\{2,4,6,\ldots\}=\{n\in\mathbb{N}\mathrel{:}n\text{ is even}\}.

Put plainly, given a set, you can create a new one (referred to as a subset) meeting criteria of your choosing. And it’s the choosing that makes set theory so fun. With that, let’s make a choice, and see what we can get away with while following this rule.

Russell’s Paradox

First we suppose a set A is given; here A can be any set you like (odd positive integers, irrational numbers, even the set of your long-term goals).

Next define the property p(x) to mean x\notin x. That is, p(x) is true if, and only if, x\notin x.

Let’s stop for a moment and consider p(x). You might think it nonsensical, but it can be seen to hold even in the physical sense, e.g., a box is not contained in itself, even when it contains several smaller boxes. For a math example, the set of natural numbers is not itself a natural number, so \mathbb{N}\notin\mathbb{N}. (Perhaps less reasonable is the opposite x\in x, but that can be saved for another discussion.

With a touch of grandeur, you may now INVOKE the Axiom of Specification to create a new set

B=\{x\in A\mathrel{:}p(x)\}=\{x\in A\mathrel{:}x\notin x\}.

To clarify, this means that in order for it to be true that y\in B, then it must be the case that y\in A and y\notin y. As you might have guessed, the definition of B is less interesting than what we can do with it. On that note, a query:

Is it possible that B\in A?

This question, relatively easily posed, quickly leads to trouble. Let’s examine.

By specifying the new set B by way of the property p(x), we split membership in A. If y\in A, then either y\in B or y\notin B, by definition.

Now we apply that to B, and investigate both cases. If we suppose B\in A:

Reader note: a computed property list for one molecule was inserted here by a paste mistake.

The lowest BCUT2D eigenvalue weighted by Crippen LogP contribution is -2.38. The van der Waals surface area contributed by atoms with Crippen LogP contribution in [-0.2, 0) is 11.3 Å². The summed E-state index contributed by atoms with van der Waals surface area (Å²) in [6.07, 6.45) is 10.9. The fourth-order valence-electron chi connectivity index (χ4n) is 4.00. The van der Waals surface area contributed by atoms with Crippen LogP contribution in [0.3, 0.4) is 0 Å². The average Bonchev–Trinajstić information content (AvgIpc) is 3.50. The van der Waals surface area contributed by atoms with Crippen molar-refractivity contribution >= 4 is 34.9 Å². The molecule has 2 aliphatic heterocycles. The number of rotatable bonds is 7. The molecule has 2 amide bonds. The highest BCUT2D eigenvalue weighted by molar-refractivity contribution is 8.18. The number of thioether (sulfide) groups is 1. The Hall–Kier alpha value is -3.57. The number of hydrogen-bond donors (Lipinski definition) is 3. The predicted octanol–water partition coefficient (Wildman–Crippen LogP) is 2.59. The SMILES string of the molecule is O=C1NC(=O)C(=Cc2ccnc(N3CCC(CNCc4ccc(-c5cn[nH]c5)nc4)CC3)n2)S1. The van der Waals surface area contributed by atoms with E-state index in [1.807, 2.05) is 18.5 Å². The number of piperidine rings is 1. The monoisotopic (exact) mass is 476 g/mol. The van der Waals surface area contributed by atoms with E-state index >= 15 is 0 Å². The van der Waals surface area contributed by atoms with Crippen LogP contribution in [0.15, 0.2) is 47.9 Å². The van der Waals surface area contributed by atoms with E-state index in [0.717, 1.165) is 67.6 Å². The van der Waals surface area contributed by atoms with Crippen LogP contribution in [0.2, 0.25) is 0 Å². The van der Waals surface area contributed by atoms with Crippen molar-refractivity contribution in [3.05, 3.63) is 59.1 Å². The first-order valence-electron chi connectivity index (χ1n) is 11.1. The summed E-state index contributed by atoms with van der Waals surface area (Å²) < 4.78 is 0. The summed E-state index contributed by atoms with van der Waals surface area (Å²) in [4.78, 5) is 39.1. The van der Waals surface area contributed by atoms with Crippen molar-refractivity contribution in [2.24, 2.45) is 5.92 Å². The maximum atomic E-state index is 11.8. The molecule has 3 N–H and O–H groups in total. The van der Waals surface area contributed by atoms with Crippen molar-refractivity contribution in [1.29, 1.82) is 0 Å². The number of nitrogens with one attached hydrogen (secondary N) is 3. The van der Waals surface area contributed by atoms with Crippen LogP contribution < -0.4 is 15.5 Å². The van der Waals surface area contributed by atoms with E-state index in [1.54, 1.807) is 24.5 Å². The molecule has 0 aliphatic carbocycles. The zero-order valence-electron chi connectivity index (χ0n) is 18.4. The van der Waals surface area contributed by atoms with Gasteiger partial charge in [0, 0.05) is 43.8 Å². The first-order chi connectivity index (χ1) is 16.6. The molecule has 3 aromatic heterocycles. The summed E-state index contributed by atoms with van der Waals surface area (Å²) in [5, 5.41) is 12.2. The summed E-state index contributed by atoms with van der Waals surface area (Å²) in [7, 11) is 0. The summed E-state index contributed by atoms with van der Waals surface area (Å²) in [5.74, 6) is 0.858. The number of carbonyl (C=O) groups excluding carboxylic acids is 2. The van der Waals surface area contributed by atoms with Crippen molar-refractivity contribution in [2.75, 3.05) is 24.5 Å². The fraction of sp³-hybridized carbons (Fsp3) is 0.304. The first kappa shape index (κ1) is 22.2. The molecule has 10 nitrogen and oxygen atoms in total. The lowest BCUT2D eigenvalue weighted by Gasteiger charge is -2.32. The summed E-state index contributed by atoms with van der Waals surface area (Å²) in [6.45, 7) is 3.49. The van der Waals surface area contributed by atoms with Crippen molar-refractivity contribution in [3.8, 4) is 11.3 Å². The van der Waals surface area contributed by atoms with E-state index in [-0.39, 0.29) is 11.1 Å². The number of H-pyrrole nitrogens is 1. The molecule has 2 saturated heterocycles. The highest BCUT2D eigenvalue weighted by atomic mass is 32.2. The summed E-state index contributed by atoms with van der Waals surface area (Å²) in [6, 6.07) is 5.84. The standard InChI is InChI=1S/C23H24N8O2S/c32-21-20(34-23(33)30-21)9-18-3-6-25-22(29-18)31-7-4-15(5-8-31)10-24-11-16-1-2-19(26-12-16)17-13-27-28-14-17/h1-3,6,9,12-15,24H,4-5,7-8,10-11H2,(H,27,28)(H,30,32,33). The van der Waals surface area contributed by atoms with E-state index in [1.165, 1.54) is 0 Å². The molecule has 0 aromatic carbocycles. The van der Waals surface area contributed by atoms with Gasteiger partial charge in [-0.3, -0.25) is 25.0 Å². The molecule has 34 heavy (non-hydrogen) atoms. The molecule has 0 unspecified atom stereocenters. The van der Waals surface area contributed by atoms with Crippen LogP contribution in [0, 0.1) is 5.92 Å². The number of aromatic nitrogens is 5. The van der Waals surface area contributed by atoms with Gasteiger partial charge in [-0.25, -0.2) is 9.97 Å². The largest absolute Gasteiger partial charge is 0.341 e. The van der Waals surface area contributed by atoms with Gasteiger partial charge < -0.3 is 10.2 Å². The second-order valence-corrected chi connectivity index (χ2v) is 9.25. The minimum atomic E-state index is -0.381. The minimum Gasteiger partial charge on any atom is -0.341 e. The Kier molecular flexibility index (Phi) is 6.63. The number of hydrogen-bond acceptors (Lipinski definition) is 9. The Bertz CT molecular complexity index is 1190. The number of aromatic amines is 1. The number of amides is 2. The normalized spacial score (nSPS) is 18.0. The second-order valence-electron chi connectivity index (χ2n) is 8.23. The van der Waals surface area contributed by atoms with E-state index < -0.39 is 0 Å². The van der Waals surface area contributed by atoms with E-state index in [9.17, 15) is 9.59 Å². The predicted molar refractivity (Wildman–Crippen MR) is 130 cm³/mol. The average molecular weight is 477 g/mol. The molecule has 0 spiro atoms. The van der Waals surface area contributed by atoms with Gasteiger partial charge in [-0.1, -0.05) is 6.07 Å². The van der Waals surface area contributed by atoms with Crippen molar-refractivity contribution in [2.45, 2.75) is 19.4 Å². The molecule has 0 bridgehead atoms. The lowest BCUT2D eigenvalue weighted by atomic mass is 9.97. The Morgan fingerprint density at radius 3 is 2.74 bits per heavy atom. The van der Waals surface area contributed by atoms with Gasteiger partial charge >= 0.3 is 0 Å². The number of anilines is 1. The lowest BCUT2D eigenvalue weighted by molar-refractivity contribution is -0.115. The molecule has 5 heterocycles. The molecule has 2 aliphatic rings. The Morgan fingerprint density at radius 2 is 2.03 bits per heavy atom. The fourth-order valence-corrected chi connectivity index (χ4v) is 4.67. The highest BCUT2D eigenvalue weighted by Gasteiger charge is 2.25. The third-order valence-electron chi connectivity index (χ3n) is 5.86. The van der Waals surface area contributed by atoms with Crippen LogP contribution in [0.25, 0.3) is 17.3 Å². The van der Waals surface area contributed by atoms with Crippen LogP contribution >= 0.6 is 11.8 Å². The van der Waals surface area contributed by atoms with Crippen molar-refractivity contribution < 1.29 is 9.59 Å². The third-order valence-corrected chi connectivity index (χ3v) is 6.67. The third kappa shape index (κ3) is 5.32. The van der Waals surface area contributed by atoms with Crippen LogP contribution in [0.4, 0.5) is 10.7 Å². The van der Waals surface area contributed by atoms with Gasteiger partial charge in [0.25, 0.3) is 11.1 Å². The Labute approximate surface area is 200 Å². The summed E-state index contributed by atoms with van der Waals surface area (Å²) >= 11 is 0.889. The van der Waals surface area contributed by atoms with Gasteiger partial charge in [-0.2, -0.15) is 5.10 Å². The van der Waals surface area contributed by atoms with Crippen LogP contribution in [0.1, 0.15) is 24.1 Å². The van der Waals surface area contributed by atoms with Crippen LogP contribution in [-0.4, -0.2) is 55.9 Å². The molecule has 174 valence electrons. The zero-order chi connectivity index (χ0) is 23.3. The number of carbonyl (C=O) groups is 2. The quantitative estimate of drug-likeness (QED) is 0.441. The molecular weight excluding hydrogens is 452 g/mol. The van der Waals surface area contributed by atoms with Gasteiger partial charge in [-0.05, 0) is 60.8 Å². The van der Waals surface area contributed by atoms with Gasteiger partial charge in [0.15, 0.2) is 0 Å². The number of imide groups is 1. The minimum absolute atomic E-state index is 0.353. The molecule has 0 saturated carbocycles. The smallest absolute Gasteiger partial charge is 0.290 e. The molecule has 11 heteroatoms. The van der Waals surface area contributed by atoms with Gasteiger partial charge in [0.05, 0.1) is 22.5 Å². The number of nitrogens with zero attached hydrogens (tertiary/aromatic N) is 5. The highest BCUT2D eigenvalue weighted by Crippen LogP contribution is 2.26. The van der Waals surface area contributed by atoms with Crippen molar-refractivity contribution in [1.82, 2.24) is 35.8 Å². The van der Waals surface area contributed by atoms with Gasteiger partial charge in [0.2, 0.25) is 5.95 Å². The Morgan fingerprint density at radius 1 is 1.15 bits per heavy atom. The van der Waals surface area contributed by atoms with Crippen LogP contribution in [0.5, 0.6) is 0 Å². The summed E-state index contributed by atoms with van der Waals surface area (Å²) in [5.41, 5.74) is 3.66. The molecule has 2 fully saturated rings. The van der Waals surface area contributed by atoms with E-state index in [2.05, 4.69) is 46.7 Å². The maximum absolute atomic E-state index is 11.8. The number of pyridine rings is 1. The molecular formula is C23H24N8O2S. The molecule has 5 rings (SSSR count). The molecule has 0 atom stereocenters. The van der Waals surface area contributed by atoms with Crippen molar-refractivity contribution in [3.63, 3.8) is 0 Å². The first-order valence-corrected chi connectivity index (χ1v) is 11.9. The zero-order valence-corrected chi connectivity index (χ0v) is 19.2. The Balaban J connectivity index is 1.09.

• Case 1. If B\in B, then p(B) is untrue. By definition of p(B), it follows B\notin B, a contradiction.  
  • Case 2. If B\notin B, then p(B) is true. But this means B\in B, a contradiction again.

As all our options yield contradictions, the assumption that B\in A in the first place must have been a faulty one2. That is, it can only be the case that B\notin A.

The arrival at a contradiction under all possible cases above is known as Russell’s Paradox, attributed to its first recorded discoverer, the logician Bertrand Russell.

Conclusion (Why does this matter?)

The abstract nature of set theory makes it somewhat easy to regard Russell’s Paradox as more a minor mathematical curiosity/oddity than, say, The Fundamental Theorem of Calculus. In particular, the discussion above only makes use of nondescript sets and minimally defined elements thereof.

Unlikely as it may seem, the importance lies in leaving the set A arbitrary. Remember, we said let A be any set you like. And still we found something that cannot possibly belong to that arbitrary set. Even leaving almost nothing to specifics, we created something necessarily separate.